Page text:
Captive.com logo

Captive Insurance News

Free Captive Wire Report

Tax Considerations for Captive Insurers

A FREE 16-page special report courtesy of Captive.com

Dig deep into important issues and trends in captive insurance. Download this FREE special report featuring practical knowledge and insights from nine respected captive insurance thought leaders!

Show Me My Free Report

Fitch: Tax Reforms Reduce Advantage of Reinsuring US Risks to Bermuda

Bermuda-Boats-SF
January 25, 2018

US tax reforms set to take effect in 2018 are credit negative for the Bermuda re/insurance market, Fitch Ratings said. The cut in the US corporate tax rate to 21 percent from 35 percent, and a new tax on premiums ceded by US insurers to foreign reinsurers will benefit US reinsurers at the expense of Bermudian and other international reinsurers serving the US, according to Fitch.

The rating agency does not anticipate immediate rating implications and expects Bermuda will maintain its strong position in the global re/insurance market, continuing to benefit from its underwriting expertise, strong and efficient regulatory regime, and full Solvency II equivalence. In anticipation of US tax reform, Bermudian reinsurers have begun to adapt their businesses and increase their geographic diversification. Nonetheless, the United States continues to be Bermuda's most important market.  Significant declines in business or earnings could prompt negative rating actions.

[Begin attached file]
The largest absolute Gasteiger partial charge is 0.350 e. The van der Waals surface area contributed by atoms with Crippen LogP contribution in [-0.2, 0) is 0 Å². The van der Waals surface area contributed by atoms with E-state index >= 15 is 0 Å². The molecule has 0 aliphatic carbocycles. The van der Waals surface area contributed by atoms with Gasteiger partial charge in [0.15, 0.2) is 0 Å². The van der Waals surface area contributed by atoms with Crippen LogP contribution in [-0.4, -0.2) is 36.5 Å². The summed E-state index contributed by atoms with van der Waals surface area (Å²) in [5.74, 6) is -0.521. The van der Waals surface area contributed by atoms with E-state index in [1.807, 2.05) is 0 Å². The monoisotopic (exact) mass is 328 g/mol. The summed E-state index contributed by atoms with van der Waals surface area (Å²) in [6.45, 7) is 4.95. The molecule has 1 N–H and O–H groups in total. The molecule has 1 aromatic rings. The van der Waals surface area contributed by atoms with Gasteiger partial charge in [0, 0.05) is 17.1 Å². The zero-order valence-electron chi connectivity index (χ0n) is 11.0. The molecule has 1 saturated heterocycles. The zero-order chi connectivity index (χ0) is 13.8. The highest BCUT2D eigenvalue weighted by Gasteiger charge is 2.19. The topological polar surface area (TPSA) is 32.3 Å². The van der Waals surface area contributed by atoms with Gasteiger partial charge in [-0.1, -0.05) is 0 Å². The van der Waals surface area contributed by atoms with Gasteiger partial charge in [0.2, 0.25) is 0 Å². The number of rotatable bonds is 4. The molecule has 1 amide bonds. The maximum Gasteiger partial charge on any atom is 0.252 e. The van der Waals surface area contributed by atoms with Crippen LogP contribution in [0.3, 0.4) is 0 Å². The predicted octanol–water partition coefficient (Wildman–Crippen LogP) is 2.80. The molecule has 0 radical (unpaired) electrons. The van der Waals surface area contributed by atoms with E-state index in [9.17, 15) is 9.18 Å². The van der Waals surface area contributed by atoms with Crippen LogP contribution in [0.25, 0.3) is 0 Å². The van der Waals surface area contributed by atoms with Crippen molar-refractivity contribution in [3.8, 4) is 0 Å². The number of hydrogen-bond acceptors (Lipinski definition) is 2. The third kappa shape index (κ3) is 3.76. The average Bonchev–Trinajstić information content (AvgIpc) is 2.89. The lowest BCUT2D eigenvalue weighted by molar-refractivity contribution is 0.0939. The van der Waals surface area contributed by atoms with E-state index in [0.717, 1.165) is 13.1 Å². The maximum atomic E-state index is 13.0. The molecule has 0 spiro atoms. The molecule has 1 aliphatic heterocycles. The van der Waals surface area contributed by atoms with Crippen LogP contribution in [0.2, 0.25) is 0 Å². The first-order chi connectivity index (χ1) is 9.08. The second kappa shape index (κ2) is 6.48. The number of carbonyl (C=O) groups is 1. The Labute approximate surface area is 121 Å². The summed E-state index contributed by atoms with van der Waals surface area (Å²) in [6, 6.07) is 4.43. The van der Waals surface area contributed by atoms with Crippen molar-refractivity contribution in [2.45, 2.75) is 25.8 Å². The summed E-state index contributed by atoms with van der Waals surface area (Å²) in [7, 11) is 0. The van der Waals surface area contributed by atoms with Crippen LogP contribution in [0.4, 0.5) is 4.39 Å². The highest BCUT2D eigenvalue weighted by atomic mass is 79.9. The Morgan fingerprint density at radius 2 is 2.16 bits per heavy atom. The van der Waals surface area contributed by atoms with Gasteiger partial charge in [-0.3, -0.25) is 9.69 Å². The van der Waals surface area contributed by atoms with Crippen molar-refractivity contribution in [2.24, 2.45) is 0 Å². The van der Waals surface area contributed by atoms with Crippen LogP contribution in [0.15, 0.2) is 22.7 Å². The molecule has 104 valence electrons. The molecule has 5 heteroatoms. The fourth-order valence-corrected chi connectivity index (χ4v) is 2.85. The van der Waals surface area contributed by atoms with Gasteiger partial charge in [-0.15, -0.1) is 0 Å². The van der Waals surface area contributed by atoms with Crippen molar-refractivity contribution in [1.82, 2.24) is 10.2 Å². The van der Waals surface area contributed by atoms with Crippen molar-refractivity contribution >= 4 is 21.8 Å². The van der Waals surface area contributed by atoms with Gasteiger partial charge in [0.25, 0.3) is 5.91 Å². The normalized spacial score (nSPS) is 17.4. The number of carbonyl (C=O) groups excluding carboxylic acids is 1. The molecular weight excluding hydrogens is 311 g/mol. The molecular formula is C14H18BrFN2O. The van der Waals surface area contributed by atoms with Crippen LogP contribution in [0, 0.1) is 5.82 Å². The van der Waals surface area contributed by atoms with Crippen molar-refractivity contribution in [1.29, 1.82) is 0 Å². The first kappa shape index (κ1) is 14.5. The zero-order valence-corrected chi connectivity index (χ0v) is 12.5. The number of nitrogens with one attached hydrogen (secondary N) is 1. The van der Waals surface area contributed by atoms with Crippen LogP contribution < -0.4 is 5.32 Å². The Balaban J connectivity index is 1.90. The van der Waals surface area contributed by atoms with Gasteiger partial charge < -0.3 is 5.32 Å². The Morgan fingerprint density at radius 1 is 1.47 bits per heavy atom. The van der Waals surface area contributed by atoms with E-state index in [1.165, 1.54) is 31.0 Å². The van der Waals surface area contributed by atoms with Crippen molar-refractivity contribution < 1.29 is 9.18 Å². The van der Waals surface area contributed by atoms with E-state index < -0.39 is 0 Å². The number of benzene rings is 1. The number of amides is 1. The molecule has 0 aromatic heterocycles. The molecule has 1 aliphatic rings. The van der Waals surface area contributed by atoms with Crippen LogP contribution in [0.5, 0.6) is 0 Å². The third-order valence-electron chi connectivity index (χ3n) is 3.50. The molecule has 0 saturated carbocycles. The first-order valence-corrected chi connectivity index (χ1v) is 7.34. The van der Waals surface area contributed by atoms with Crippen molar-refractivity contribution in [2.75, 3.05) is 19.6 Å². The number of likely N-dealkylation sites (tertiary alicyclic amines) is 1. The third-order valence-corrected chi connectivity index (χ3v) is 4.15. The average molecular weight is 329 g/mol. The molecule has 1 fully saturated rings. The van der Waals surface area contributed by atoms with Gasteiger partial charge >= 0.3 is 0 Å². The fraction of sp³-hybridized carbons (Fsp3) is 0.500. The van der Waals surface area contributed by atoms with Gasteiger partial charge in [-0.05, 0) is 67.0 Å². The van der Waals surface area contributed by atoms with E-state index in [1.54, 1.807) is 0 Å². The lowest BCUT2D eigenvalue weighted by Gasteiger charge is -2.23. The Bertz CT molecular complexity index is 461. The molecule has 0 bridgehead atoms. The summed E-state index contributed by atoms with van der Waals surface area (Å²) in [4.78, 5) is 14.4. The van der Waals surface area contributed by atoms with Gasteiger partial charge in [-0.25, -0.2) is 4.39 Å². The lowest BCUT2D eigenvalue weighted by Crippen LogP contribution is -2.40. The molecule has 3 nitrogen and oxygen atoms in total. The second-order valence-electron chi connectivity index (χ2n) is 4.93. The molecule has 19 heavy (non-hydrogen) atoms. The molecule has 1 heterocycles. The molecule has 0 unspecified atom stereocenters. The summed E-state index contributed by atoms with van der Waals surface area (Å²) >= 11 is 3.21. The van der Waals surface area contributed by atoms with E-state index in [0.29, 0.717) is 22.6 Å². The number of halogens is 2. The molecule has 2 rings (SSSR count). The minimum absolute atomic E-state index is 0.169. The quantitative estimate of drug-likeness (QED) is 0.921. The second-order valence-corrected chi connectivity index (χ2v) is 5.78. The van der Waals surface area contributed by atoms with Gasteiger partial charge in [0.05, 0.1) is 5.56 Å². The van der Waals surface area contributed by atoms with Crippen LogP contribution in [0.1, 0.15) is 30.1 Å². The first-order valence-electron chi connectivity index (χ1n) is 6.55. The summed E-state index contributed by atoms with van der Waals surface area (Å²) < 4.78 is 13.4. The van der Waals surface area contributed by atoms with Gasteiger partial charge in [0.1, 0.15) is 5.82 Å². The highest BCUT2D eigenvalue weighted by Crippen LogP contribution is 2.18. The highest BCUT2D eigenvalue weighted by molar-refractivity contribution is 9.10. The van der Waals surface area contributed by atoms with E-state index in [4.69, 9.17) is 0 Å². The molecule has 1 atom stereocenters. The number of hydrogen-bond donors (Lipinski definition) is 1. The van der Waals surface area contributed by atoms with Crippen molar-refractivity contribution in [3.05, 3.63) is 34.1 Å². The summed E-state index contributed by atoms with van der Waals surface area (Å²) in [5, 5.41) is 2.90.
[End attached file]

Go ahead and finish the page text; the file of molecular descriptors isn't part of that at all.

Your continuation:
The corporate tax cut and the base erosion and anti-abuse tax (BEAT) will reduce the tax advantage of reinsuring US risks to Bermuda, with more reinsurance business and capital incentivized to stay in the United States. While Bermuda does not have a corporate income tax, most Bermuda reinsurers pay income and other taxes, given their international operations. Specifically, they pay a US excise tax on premium payments from the United States to offshore affiliates that is currently 4 percent on direct premiums and 1 percent on reinsurance premiums. The added BEAT will be at a significantly higher rate: 5 percent in 2018, then 10 percent until 2025, and 12.5 percent thereafter.

Bermudian reinsurers' US business is largely written in US subsidiaries and then transferred to Bermuda. From a group perspective, the tax changes may affect the location of the business rather than the amount, with the business and associated capital more likely to be retained in the US subsidiaries. We expect most Bermudian reinsurers with US subsidiaries will take up the option to pay US corporate taxes on the subsidiaries' profits instead of BEAT.

Any reduction in supply of reinsurance capacity from Bermuda following the US tax changes is likely to drive global reinsurance premium rates up. Rates in some lines of reinsurance are already on the rise following this year's high catastrophe claims.

Captive Insurance Company Reports
Follow Captive.com on Twitter

Twitter Feed